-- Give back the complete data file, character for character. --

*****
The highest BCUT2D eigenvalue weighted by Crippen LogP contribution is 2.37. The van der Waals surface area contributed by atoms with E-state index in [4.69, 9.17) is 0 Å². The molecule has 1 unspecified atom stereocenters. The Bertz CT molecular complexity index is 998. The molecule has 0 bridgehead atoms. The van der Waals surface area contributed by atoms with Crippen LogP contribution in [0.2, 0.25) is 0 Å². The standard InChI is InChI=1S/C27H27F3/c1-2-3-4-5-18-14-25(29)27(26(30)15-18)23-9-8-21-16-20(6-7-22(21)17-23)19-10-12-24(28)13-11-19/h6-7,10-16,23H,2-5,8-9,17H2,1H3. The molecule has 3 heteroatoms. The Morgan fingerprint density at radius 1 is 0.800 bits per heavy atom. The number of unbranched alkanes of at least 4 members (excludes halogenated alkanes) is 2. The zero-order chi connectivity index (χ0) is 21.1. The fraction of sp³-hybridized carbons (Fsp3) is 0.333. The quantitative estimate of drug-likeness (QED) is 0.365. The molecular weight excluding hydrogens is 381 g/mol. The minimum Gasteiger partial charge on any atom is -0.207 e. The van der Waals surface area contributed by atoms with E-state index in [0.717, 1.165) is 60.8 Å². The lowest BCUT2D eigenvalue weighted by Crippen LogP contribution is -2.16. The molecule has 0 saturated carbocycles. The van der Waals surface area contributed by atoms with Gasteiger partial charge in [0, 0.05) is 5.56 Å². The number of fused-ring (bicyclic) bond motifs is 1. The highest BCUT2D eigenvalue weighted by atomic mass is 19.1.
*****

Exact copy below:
The highest BCUT2D eigenvalue weighted by Crippen LogP contribution is 2.37. The van der Waals surface area contributed by atoms with E-state index in [4.69, 9.17) is 0 Å². The molecule has 1 unspecified atom stereocenters. The Bertz CT molecular complexity index is 998. The molecule has 0 bridgehead atoms. The van der Waals surface area contributed by atoms with Crippen LogP contribution in [0.2, 0.25) is 0 Å². The standard InChI is InChI=1S/C27H27F3/c1-2-3-4-5-18-14-25(29)27(26(30)15-18)23-9-8-21-16-20(6-7-22(21)17-23)19-10-12-24(28)13-11-19/h6-7,10-16,23H,2-5,8-9,17H2,1H3. The molecule has 3 heteroatoms. The Morgan fingerprint density at radius 1 is 0.800 bits per heavy atom. The number of unbranched alkanes of at least 4 members (excludes halogenated alkanes) is 2. The zero-order chi connectivity index (χ0) is 21.1. The fraction of sp³-hybridized carbons (Fsp3) is 0.333. The quantitative estimate of drug-likeness (QED) is 0.365. The molecular weight excluding hydrogens is 381 g/mol. The minimum Gasteiger partial charge on any atom is -0.207 e. The van der Waals surface area contributed by atoms with E-state index in [0.717, 1.165) is 60.8 Å². The lowest BCUT2D eigenvalue weighted by Crippen LogP contribution is -2.16. The molecule has 0 saturated carbocycles. The van der Waals surface area contributed by atoms with Gasteiger partial charge in [0, 0.05) is 5.56 Å². The number of fused-ring (bicyclic) bond motifs is 1. The highest BCUT2D eigenvalue weighted by atomic mass is 19.1.